On that subject, Dr. Lau remarked, “Probably the research bears both parts out, that [a] school that can provide some of that is actually a benefit to adolescents. Because, one, they’re trying to be more autonomous, generally speaking, and, two, we know that some extra sleep can actually help you feel better and be more productive, too.”

Behind the scenes, leaders of all ages are working to improve the Virtual School experience for all community members. Dr. Lau began collaborating with Prateek Adurty and Joshua Kurian, the SS Student Body President and Communications Director, respectively, over Spring Break to reinvent their roles and brainstorm ways to engage with their peers digitally.

“We’ve got to have content that keeps people engaged,” Dr. Lau emphasized. “And I think the best content is going to be kid-created.”

To develop similar engagement strategies for the MS, Dr. Mulholland recently met with the MS Leadership Council, composed of the two co-presidents from each of five MS leadership clubs.

“Since they’re young people, my first question was: are you interested in continuing to work?
Dr. Mulholland recounted. “And unanimously, everyone agreed that they were.”

With the extension of Virtual School through the end of the academic year, one group in our community faces special challenges: the seniors. Certain hallmarks of senior year will not be replaced, such as prom and the class trip, and a late summer make-up graduation is currently being planned.

Additionally, Dr. Lau strongly supports the continuation of senior projects. (A senior project is an out-of-school educational experience that every 12th grade student must complete in order to graduate.)

If the decision is made not to cancel senior projects, many seniors will face a predicament, though one that could still yield an enriching project. As Dr. Lau put it:

“How would you adapt what you [originally] wanted to do to the COVID-19 crisis and the culture of social distancing?”

As these three administrators lead our school through this crisis, they are also doing the same thing with their families.

Dr. Lau’s daughter attends Brown University in Rhode Island, though she is currently doing so via Zoom at home in Pittsburgh. Dr. Lau drove to Brown to “extract” his daughter around a month ago.

“It was a really weird feeling,” he said. “I moved her out on a Sunday, and a lot of kids had moved Saturday… Everyone seemed like they were coughing and hacking — colleges are kind of a cesspool anyway… It was kind of sad.”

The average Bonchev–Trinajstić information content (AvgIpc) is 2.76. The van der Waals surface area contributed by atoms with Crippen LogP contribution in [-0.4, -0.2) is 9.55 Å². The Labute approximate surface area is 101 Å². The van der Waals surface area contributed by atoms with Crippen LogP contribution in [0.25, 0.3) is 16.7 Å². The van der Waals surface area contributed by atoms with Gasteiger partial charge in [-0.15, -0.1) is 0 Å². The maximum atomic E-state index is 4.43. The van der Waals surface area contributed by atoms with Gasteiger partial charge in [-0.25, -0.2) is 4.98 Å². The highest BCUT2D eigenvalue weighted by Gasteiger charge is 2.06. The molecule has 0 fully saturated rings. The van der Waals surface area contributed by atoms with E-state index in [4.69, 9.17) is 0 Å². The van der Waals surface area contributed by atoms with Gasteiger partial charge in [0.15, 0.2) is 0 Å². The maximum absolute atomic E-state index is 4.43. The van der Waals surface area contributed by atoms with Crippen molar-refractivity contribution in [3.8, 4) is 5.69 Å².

Dr. Lau’s partner, Sophie, is the Head of Senior School at Shady Side Academy, and their son is in high school, so, as Dr. Lau put it: “We have basically four different layers of virtual school going on.”

Meanwhile, Dr. Mulholland’s three sons, all in their twenties, have left work, law school, and college to return home.

It’s almost like being in a little time warp.”

— Dr. Mulholland

“It’s been really interesting,” Dr. Mulholland said. “Can you imagine that you’ve left the ‘nest,’ you’re off in college doing your own thing, and then suddenly you’re yanked back? It’s almost like being in a little time warp.”

Despite the sudden crowd in her house, Dr. Mulholland continued, “We’re thankful for our health, and we’re thankful to be together.”

Just like our SA seniors, Mr. O’Connor’s sons, both in their last year of college, will not be experiencing a normal graduation in the early summer. Mr. O’Connor’s wife is working hard to sustain her business, Penguin Bookshop in downtown Sewickley, through this crisis. But, most importantly, the family dog is still having a good time.

“Atlas, our dog, continues to find every major muddy patch he can roll in, especially on a hot day, just to cool down and take it easy. Thankfully he enjoys a cold bath with the garden hose when we get home!”

(Fun fact: Dr. Mulholland has two dogs, while the Laus have no pets — “a flaw in our family history,” Dr. Lau chuckled.)

Even in the thick of Virtual School and social isolation, Dr. Mulholland is looking to the future and wondering how this experience will change our community.

“This whole business of staying distanced, not touching each other as much, how much of that carries forward in a society? Like if I go out for a walk, I’m noticing now that people are not even saying ‘hello’ to me… There does seem to be so much fear that my sense is people are actually afraid of saying ‘hello…’ What happens when we get back to normal?” she asked.

However, Dr. Mulholland isn’t certain that we should aim to return to what used to be “normal.”

“In our community, we’ve lived in this world of ‘run as fast as you can, do as much as you can, resume-build as much as you can before you go off to college…’ So we’ve had our kids signed up for soccer and violin and singing lessons and swimming and writing and whatever it was, and now suddenly, everybody’s had to go [to a] complete shutdown,” Dr. Mulholland observed.

“It’s forced families to have dinner together, and be together, and talk together. One of the seventh graders said the other day, ‘This has been the best part for me, I don’t have a busy schedule now, I’m not running off to do something. I’ve actually been playing games with my family, we play cards…’ And she was saying how much she enjoyed that.”

After social isolation ends, Dr. Mulholland wondered, “Does [the busy schedule] just ramp back up as if nothing happened, or do we learn something?”